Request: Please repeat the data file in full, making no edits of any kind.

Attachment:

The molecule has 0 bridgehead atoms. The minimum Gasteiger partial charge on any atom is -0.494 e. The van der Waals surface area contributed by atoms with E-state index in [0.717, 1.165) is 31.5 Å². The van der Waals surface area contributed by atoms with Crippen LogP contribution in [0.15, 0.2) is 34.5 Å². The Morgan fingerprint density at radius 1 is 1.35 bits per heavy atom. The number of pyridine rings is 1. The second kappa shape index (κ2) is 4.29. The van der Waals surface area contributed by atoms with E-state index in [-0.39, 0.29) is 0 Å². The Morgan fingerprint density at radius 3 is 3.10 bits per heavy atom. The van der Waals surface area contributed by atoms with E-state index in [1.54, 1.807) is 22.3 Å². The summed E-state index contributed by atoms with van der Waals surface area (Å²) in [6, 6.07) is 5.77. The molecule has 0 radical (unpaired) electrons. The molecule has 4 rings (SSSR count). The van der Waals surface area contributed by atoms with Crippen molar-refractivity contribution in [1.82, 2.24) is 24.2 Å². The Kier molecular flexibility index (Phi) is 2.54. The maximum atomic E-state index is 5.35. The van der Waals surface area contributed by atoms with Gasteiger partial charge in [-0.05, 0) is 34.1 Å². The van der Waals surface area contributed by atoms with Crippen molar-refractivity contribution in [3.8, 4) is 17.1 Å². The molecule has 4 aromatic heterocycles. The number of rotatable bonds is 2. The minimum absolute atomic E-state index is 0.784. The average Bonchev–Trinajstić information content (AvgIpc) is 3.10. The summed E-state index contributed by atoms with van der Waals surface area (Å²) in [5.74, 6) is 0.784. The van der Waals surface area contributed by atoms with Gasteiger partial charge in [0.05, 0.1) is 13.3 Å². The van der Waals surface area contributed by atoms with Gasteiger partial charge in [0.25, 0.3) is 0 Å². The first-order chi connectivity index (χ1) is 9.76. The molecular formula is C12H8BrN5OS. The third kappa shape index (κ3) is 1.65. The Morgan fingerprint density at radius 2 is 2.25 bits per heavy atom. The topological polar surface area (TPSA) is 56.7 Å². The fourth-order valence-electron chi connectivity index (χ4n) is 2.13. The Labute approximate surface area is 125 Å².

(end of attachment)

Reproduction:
The molecule has 0 bridgehead atoms. The minimum Gasteiger partial charge on any atom is -0.494 e. The van der Waals surface area contributed by atoms with E-state index in [0.717, 1.165) is 31.5 Å². The van der Waals surface area contributed by atoms with Crippen LogP contribution in [0.15, 0.2) is 34.5 Å². The Morgan fingerprint density at radius 1 is 1.35 bits per heavy atom. The number of pyridine rings is 1. The second kappa shape index (κ2) is 4.29. The van der Waals surface area contributed by atoms with E-state index in [-0.39, 0.29) is 0 Å². The Morgan fingerprint density at radius 3 is 3.10 bits per heavy atom. The van der Waals surface area contributed by atoms with E-state index in [1.54, 1.807) is 22.3 Å². The summed E-state index contributed by atoms with van der Waals surface area (Å²) in [6, 6.07) is 5.77. The molecule has 0 radical (unpaired) electrons. The molecule has 4 rings (SSSR count). The van der Waals surface area contributed by atoms with Crippen molar-refractivity contribution in [1.82, 2.24) is 24.2 Å². The Kier molecular flexibility index (Phi) is 2.54. The maximum atomic E-state index is 5.35. The van der Waals surface area contributed by atoms with Gasteiger partial charge in [-0.05, 0) is 34.1 Å². The van der Waals surface area contributed by atoms with Crippen molar-refractivity contribution in [3.8, 4) is 17.1 Å². The molecule has 4 aromatic heterocycles. The number of rotatable bonds is 2. The minimum absolute atomic E-state index is 0.784. The average Bonchev–Trinajstić information content (AvgIpc) is 3.10. The summed E-state index contributed by atoms with van der Waals surface area (Å²) in [5.74, 6) is 0.784. The van der Waals surface area contributed by atoms with Gasteiger partial charge in [0.05, 0.1) is 13.3 Å². The van der Waals surface area contributed by atoms with Gasteiger partial charge in [0.25, 0.3) is 0 Å². The first-order chi connectivity index (χ1) is 9.76. The molecular formula is C12H8BrN5OS. The third kappa shape index (κ3) is 1.65. The Morgan fingerprint density at radius 2 is 2.25 bits per heavy atom. The topological polar surface area (TPSA) is 56.7 Å². The fourth-order valence-electron chi connectivity index (χ4n) is 2.13. The Labute approximate surface area is 125 Å².